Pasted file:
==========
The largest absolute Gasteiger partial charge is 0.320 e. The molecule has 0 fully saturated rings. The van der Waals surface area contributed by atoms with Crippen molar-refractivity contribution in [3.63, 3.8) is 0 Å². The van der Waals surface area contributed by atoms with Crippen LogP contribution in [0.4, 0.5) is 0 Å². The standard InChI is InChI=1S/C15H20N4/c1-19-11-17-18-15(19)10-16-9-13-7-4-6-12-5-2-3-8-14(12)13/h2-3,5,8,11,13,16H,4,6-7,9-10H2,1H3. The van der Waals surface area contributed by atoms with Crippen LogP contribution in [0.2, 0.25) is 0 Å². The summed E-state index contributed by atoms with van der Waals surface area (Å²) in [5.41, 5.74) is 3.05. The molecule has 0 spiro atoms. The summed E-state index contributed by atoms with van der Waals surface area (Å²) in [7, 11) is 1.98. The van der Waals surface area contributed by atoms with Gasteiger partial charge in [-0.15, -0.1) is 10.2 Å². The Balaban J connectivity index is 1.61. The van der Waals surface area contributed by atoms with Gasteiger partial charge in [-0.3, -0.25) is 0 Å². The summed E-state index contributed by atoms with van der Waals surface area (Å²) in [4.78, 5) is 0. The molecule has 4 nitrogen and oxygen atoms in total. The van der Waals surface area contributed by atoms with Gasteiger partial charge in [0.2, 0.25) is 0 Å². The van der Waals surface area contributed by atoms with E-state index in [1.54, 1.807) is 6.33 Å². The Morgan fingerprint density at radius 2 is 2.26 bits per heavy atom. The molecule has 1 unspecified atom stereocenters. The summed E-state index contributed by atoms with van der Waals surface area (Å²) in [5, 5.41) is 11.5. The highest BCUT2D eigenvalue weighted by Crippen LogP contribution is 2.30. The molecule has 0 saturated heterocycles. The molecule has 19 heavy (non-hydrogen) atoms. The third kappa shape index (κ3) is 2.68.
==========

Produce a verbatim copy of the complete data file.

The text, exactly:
The largest absolute Gasteiger partial charge is 0.320 e. The molecule has 0 fully saturated rings. The van der Waals surface area contributed by atoms with Crippen molar-refractivity contribution in [3.63, 3.8) is 0 Å². The van der Waals surface area contributed by atoms with Crippen LogP contribution in [0.4, 0.5) is 0 Å². The standard InChI is InChI=1S/C15H20N4/c1-19-11-17-18-15(19)10-16-9-13-7-4-6-12-5-2-3-8-14(12)13/h2-3,5,8,11,13,16H,4,6-7,9-10H2,1H3. The van der Waals surface area contributed by atoms with Crippen LogP contribution in [0.2, 0.25) is 0 Å². The summed E-state index contributed by atoms with van der Waals surface area (Å²) in [5.41, 5.74) is 3.05. The molecule has 0 spiro atoms. The summed E-state index contributed by atoms with van der Waals surface area (Å²) in [7, 11) is 1.98. The van der Waals surface area contributed by atoms with Gasteiger partial charge in [-0.15, -0.1) is 10.2 Å². The Balaban J connectivity index is 1.61. The van der Waals surface area contributed by atoms with Gasteiger partial charge in [-0.3, -0.25) is 0 Å². The summed E-state index contributed by atoms with van der Waals surface area (Å²) in [4.78, 5) is 0. The molecule has 4 nitrogen and oxygen atoms in total. The van der Waals surface area contributed by atoms with Gasteiger partial charge in [0.2, 0.25) is 0 Å². The van der Waals surface area contributed by atoms with E-state index in [1.54, 1.807) is 6.33 Å². The Morgan fingerprint density at radius 2 is 2.26 bits per heavy atom. The molecule has 1 unspecified atom stereocenters. The summed E-state index contributed by atoms with van der Waals surface area (Å²) in [5, 5.41) is 11.5. The highest BCUT2D eigenvalue weighted by Crippen LogP contribution is 2.30. The molecule has 0 saturated heterocycles. The molecule has 19 heavy (non-hydrogen) atoms. The third kappa shape index (κ3) is 2.68.